I agree, Pete. And I wasn’t suggesting that people patronize bad local businesses just because they are local. Furthermore, I have said good things on this site in the past about big businesses like Costco. So it’s not as simple as saying “Local Good, Chain Bad.” With all that being said, though, there are real, tangible benefits that come from spending your money locally. And, all things being equal, I’d like for people to at least consider their local options before going to the big box retailer. If you haven’t already, I’d suggest that you read one of my Michael Shuman posts, were I go into detail on why it’s important to support local businesses.

  5. Demetrius
    Posted November 30, 2014 at 10:05 am | Permalink

    As I was walking around yesterday, I noticed that manylocal businesses were displaying these “Small Business Saturday-sponsored by American Express” signs (and doormats) — and I had exactly the same thought.

    As more people are waking up … and becoming aware of how crucial it is to support independent local businesses, co-ops, credit unions, etc., I wouldn’t be surprised if some of the big multinationals are feeling a bit threatened … while at the same time (of course) looking for ways to profit from it.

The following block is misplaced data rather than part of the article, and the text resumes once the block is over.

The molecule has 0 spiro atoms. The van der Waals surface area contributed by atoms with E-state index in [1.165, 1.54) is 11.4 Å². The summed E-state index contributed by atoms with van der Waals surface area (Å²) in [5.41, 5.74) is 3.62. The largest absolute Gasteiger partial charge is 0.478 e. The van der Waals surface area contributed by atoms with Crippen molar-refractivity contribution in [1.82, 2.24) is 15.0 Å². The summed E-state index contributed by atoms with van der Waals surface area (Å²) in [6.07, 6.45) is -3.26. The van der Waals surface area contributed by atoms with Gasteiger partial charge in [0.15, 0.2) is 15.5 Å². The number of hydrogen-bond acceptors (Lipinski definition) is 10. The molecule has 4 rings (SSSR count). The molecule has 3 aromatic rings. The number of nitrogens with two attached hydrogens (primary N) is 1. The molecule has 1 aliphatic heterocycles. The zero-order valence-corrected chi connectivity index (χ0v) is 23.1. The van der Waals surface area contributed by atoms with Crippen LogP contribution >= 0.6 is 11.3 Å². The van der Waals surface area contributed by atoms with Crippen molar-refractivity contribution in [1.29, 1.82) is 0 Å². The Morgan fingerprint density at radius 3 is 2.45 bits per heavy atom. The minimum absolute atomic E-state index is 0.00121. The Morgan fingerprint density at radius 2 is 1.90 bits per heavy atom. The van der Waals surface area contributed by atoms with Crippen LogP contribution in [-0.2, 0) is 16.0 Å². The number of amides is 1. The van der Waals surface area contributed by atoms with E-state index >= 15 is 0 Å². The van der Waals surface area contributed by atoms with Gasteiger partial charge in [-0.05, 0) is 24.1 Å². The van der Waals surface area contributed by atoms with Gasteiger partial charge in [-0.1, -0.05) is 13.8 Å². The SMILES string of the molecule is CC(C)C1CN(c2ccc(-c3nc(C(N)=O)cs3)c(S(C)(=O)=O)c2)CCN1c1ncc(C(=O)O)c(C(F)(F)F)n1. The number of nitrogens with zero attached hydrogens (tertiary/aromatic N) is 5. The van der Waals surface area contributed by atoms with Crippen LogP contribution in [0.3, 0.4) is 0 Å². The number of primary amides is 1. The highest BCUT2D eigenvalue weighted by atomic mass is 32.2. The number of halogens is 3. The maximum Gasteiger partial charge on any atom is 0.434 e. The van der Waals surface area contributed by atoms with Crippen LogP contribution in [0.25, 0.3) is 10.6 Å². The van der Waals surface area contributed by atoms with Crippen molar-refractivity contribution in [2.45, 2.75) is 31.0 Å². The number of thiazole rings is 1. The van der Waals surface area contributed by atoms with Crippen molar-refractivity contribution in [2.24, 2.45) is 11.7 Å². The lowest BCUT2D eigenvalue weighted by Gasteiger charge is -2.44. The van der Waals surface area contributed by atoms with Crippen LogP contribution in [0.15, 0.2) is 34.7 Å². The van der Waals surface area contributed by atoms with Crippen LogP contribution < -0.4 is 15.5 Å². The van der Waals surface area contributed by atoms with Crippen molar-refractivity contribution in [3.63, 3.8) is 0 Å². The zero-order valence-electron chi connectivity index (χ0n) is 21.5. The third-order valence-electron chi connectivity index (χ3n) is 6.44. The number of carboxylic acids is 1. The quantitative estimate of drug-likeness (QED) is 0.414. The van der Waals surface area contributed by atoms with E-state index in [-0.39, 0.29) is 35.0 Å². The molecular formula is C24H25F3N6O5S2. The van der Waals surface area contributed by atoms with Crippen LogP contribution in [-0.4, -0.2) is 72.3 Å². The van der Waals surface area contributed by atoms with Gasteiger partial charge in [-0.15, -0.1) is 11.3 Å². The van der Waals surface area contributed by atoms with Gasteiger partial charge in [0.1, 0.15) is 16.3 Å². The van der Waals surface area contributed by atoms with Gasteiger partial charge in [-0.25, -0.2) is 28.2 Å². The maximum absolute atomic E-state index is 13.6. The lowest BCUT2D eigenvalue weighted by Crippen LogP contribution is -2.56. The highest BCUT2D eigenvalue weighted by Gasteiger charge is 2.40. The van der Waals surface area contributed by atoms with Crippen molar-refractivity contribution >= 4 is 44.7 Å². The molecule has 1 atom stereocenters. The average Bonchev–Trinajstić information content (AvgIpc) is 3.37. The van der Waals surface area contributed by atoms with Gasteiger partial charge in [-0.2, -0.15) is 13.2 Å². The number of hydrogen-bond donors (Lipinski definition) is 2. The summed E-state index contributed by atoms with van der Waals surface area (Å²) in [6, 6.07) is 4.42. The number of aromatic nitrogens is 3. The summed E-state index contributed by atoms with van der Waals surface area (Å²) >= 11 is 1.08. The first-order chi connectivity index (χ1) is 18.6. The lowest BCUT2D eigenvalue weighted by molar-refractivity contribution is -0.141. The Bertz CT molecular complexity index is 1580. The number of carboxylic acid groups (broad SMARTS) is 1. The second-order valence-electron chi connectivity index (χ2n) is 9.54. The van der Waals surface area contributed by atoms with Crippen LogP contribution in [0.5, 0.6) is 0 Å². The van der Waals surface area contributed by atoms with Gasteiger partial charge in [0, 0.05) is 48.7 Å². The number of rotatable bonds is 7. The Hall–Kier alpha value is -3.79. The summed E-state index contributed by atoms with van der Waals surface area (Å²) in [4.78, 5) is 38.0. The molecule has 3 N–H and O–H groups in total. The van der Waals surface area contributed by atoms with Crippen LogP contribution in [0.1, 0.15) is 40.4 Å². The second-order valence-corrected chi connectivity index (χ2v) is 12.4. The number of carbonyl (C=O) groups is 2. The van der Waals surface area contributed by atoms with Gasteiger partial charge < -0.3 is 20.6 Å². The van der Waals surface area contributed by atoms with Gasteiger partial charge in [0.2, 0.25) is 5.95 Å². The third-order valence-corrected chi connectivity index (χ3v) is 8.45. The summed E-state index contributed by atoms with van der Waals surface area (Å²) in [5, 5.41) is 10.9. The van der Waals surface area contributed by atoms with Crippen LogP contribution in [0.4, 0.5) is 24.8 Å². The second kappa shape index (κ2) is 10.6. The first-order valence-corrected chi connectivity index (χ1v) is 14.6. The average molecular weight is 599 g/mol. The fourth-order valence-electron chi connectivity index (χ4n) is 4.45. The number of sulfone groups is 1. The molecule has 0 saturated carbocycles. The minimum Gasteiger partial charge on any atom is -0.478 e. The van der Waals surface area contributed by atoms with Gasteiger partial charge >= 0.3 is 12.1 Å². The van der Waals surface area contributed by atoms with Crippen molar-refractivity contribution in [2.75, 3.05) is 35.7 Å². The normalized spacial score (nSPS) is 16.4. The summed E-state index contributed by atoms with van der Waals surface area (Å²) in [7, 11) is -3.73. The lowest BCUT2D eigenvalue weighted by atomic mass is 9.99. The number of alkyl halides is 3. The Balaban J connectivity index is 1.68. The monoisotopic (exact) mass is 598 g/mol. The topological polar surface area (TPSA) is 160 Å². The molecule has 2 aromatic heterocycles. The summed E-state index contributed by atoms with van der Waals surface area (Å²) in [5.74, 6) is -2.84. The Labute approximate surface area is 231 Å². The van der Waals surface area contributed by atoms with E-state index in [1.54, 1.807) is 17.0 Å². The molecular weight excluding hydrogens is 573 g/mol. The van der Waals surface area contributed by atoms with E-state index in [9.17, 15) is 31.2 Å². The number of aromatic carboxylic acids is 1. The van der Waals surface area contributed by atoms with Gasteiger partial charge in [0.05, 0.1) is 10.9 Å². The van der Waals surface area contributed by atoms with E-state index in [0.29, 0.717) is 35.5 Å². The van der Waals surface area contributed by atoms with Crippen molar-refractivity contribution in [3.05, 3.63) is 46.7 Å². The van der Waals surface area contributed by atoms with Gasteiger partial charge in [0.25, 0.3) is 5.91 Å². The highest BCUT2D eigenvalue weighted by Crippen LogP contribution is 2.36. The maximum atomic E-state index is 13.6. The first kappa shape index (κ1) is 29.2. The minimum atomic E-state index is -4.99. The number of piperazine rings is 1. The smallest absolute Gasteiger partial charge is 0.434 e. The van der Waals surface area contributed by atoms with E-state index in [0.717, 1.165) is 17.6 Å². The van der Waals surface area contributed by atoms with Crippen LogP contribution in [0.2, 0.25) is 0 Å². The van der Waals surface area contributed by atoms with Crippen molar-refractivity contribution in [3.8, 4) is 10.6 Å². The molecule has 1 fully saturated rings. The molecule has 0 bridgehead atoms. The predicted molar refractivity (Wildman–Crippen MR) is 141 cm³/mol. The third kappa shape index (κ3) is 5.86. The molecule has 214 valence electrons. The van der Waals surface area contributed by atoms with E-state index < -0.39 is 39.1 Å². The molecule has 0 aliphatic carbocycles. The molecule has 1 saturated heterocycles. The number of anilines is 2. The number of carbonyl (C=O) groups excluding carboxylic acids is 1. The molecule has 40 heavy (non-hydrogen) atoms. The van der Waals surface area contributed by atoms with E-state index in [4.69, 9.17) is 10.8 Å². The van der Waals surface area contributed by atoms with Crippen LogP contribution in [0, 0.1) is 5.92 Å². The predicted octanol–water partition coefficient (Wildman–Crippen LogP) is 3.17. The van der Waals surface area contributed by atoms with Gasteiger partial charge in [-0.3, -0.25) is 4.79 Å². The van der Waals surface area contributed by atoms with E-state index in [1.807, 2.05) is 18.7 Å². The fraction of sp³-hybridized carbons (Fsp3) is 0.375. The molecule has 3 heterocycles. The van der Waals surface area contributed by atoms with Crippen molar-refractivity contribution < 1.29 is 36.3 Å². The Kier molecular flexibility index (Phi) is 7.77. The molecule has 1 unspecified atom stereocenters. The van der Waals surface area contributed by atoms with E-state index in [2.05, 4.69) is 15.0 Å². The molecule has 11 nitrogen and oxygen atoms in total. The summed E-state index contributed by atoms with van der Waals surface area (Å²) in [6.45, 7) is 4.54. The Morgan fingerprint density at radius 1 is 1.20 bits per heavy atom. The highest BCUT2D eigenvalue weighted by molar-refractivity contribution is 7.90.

6. Anonymous
    Posted November 30, 2014 at 10:31 am | Permalink

    Marks feeling are just hurt that his buy local campaigns weren’t nearly as successful.

  7. Ben
    Posted November 30, 2014 at 10:33 am | Permalink

    I’m glad people are supporting local businesses. They are a big part of what makes Ypsi interesting. I’m really glad you explicitly said that people should spend CASH instead of cards. It’s rare to see that these days. I miss how the coop used to have a little sign on their cash register, letting people know that they accepted cards, but that it charged more for their use and that cash is better. Why wouldn’t an institution with inherent, intentional politics mention that anymore?

    Also, while I think a vibrant, diverse, small business collection of places is great for a city, it’s not the only way to creat wealth! We need more good paying jobs, UNION JOBS, for citizens. That’s what will ultimately help. Not everyone can be an entrepeneur and that goal feels very Snyderish / contemporary fake progressive / DLC / Third Way.

  8. Stupid Hick
    Posted November 30, 2014 at 10:33 am | Permalink

    The incentive was pretty good: spend $10 or more and get a $10 credit from Amex. At up to 3 different local stores. Did I hurt local businesses? Should I feel ashamed for participating?

  9. Posted November 30, 2014 at 1:13 pm | Permalink

    I felt ashamed that I bought anything at all this week, or at least, many of my “friends” on social media told me I should feel that way.

    And yes, I used my Amex because I get free airline miles for using it.

    Where is the evidence that supporting local businesses our of obligation is “crucial” to an economy? I ate at Bona Sera last night, and though it was good, we noted that you have to eat at places in Ypsi while they are there, because 6 months later, they might not be.

    This would tell me that it isn’t a matter of what kind of business there is, so much as that the market in Ypsi is just incredibly small. While I understand that people are trying to encourage participation in the local economy by saying “buy local,” the evidence would suggest that Ypsi is a tough market for anyone, big or small.